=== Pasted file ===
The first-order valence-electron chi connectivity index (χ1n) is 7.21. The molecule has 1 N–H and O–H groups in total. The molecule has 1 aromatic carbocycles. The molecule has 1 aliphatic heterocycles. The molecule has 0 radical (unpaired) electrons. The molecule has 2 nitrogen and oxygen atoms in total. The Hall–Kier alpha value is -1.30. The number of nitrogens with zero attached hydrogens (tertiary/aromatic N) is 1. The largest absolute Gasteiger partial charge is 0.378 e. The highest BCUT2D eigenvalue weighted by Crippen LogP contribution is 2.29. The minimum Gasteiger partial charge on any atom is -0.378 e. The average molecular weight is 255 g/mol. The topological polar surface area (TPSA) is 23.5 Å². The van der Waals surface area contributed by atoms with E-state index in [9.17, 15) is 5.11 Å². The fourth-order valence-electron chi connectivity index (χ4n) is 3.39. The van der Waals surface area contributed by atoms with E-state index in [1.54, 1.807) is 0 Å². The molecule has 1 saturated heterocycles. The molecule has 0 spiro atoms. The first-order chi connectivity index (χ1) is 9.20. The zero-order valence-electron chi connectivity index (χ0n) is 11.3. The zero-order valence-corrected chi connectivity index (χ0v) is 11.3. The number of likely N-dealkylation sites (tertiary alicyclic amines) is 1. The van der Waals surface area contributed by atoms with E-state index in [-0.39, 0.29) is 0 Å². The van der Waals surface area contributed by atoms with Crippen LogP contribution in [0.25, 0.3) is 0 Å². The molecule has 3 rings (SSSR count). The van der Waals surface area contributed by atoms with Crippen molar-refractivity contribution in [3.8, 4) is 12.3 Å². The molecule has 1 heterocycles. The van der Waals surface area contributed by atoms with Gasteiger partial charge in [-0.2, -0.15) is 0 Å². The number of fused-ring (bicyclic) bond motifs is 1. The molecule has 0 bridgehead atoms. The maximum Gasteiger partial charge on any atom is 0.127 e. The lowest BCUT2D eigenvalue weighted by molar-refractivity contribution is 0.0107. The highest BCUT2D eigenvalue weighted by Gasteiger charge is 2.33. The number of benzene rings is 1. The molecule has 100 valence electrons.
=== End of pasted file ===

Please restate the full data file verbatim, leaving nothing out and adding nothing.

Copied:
The first-order valence-electron chi connectivity index (χ1n) is 7.21. The molecule has 1 N–H and O–H groups in total. The molecule has 1 aromatic carbocycles. The molecule has 1 aliphatic heterocycles. The molecule has 0 radical (unpaired) electrons. The molecule has 2 nitrogen and oxygen atoms in total. The Hall–Kier alpha value is -1.30. The number of nitrogens with zero attached hydrogens (tertiary/aromatic N) is 1. The largest absolute Gasteiger partial charge is 0.378 e. The highest BCUT2D eigenvalue weighted by Crippen LogP contribution is 2.29. The minimum Gasteiger partial charge on any atom is -0.378 e. The average molecular weight is 255 g/mol. The topological polar surface area (TPSA) is 23.5 Å². The van der Waals surface area contributed by atoms with E-state index in [9.17, 15) is 5.11 Å². The fourth-order valence-electron chi connectivity index (χ4n) is 3.39. The van der Waals surface area contributed by atoms with E-state index in [1.54, 1.807) is 0 Å². The molecule has 1 saturated heterocycles. The molecule has 0 spiro atoms. The first-order chi connectivity index (χ1) is 9.20. The zero-order valence-electron chi connectivity index (χ0n) is 11.3. The zero-order valence-corrected chi connectivity index (χ0v) is 11.3. The number of likely N-dealkylation sites (tertiary alicyclic amines) is 1. The van der Waals surface area contributed by atoms with E-state index in [-0.39, 0.29) is 0 Å². The van der Waals surface area contributed by atoms with Crippen LogP contribution in [0.25, 0.3) is 0 Å². The molecule has 3 rings (SSSR count). The van der Waals surface area contributed by atoms with Crippen molar-refractivity contribution in [3.8, 4) is 12.3 Å². The molecule has 1 heterocycles. The van der Waals surface area contributed by atoms with Gasteiger partial charge in [-0.2, -0.15) is 0 Å². The number of fused-ring (bicyclic) bond motifs is 1. The molecule has 0 bridgehead atoms. The maximum Gasteiger partial charge on any atom is 0.127 e. The lowest BCUT2D eigenvalue weighted by molar-refractivity contribution is 0.0107. The highest BCUT2D eigenvalue weighted by Gasteiger charge is 2.33. The number of benzene rings is 1. The molecule has 100 valence electrons.